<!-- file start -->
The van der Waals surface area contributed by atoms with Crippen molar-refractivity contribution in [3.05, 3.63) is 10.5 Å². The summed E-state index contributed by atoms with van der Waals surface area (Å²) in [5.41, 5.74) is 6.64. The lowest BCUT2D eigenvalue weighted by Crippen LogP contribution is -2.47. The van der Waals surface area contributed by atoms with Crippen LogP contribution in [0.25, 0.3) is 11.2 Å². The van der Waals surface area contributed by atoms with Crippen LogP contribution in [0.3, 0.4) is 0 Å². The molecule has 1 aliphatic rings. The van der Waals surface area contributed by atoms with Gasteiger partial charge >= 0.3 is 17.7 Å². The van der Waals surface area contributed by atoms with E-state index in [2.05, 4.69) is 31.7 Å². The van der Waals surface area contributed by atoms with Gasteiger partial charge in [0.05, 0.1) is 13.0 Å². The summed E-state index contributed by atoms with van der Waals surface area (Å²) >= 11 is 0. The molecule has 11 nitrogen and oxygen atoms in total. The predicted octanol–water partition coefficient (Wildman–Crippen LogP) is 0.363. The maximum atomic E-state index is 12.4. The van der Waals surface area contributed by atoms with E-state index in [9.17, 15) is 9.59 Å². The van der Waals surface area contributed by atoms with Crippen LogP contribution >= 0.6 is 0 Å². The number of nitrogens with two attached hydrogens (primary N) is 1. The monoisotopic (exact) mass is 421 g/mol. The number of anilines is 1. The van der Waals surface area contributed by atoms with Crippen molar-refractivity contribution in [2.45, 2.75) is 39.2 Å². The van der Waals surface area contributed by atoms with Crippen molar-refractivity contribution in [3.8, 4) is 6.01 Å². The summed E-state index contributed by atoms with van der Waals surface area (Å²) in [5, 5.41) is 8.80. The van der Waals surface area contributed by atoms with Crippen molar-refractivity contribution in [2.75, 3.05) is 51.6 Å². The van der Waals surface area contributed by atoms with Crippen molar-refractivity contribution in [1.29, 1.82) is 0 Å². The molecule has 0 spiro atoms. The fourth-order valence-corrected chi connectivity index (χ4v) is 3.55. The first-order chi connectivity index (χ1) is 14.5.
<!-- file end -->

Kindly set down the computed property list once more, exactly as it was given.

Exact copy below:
The van der Waals surface area contributed by atoms with Crippen molar-refractivity contribution in [3.05, 3.63) is 10.5 Å². The summed E-state index contributed by atoms with van der Waals surface area (Å²) in [5.41, 5.74) is 6.64. The lowest BCUT2D eigenvalue weighted by Crippen LogP contribution is -2.47. The van der Waals surface area contributed by atoms with Crippen LogP contribution in [0.25, 0.3) is 11.2 Å². The van der Waals surface area contributed by atoms with Crippen LogP contribution in [0.3, 0.4) is 0 Å². The molecule has 1 aliphatic rings. The van der Waals surface area contributed by atoms with Gasteiger partial charge >= 0.3 is 17.7 Å². The van der Waals surface area contributed by atoms with E-state index in [2.05, 4.69) is 31.7 Å². The van der Waals surface area contributed by atoms with Gasteiger partial charge in [0.05, 0.1) is 13.0 Å². The summed E-state index contributed by atoms with van der Waals surface area (Å²) >= 11 is 0. The molecule has 11 nitrogen and oxygen atoms in total. The predicted octanol–water partition coefficient (Wildman–Crippen LogP) is 0.363. The maximum atomic E-state index is 12.4. The van der Waals surface area contributed by atoms with E-state index in [9.17, 15) is 9.59 Å². The van der Waals surface area contributed by atoms with Crippen LogP contribution >= 0.6 is 0 Å². The number of nitrogens with two attached hydrogens (primary N) is 1. The monoisotopic (exact) mass is 421 g/mol. The number of anilines is 1. The van der Waals surface area contributed by atoms with Crippen molar-refractivity contribution in [2.45, 2.75) is 39.2 Å². The van der Waals surface area contributed by atoms with Crippen molar-refractivity contribution in [3.8, 4) is 6.01 Å². The summed E-state index contributed by atoms with van der Waals surface area (Å²) in [5, 5.41) is 8.80. The van der Waals surface area contributed by atoms with Crippen molar-refractivity contribution in [2.75, 3.05) is 51.6 Å². The van der Waals surface area contributed by atoms with Crippen molar-refractivity contribution in [1.29, 1.82) is 0 Å². The molecule has 0 spiro atoms. The fourth-order valence-corrected chi connectivity index (χ4v) is 3.55. The first-order chi connectivity index (χ1) is 14.5.